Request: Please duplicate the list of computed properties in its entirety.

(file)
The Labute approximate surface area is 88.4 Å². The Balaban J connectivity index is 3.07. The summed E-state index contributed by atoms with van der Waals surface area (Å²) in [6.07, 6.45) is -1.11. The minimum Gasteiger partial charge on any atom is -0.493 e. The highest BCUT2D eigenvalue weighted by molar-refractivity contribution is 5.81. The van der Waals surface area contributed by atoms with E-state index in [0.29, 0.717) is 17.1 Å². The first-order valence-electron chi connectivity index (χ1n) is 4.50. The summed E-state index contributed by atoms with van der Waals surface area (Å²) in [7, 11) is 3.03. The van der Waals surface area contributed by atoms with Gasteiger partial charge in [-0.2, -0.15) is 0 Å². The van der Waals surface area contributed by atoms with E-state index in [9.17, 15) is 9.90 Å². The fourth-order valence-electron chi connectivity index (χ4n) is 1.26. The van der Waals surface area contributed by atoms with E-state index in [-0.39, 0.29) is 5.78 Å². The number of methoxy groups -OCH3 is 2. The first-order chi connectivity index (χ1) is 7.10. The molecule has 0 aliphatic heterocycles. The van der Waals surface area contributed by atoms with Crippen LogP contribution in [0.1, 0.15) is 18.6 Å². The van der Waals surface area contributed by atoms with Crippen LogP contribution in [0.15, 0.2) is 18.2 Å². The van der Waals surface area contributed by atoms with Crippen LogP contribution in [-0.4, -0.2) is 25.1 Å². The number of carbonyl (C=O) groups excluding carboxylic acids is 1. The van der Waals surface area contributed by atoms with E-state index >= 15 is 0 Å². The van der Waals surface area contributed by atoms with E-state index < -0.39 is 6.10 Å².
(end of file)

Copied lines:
The Labute approximate surface area is 88.4 Å². The Balaban J connectivity index is 3.07. The summed E-state index contributed by atoms with van der Waals surface area (Å²) in [6.07, 6.45) is -1.11. The minimum Gasteiger partial charge on any atom is -0.493 e. The highest BCUT2D eigenvalue weighted by molar-refractivity contribution is 5.81. The van der Waals surface area contributed by atoms with E-state index in [0.29, 0.717) is 17.1 Å². The first-order valence-electron chi connectivity index (χ1n) is 4.50. The summed E-state index contributed by atoms with van der Waals surface area (Å²) in [7, 11) is 3.03. The van der Waals surface area contributed by atoms with Gasteiger partial charge in [-0.2, -0.15) is 0 Å². The van der Waals surface area contributed by atoms with E-state index in [9.17, 15) is 9.90 Å². The fourth-order valence-electron chi connectivity index (χ4n) is 1.26. The van der Waals surface area contributed by atoms with E-state index in [-0.39, 0.29) is 5.78 Å². The number of methoxy groups -OCH3 is 2. The first-order chi connectivity index (χ1) is 7.10. The molecule has 0 aliphatic heterocycles. The van der Waals surface area contributed by atoms with Crippen LogP contribution in [0.1, 0.15) is 18.6 Å². The van der Waals surface area contributed by atoms with Crippen LogP contribution in [0.15, 0.2) is 18.2 Å². The van der Waals surface area contributed by atoms with Crippen LogP contribution in [-0.4, -0.2) is 25.1 Å². The number of carbonyl (C=O) groups excluding carboxylic acids is 1. The van der Waals surface area contributed by atoms with E-state index >= 15 is 0 Å². The van der Waals surface area contributed by atoms with E-state index < -0.39 is 6.10 Å².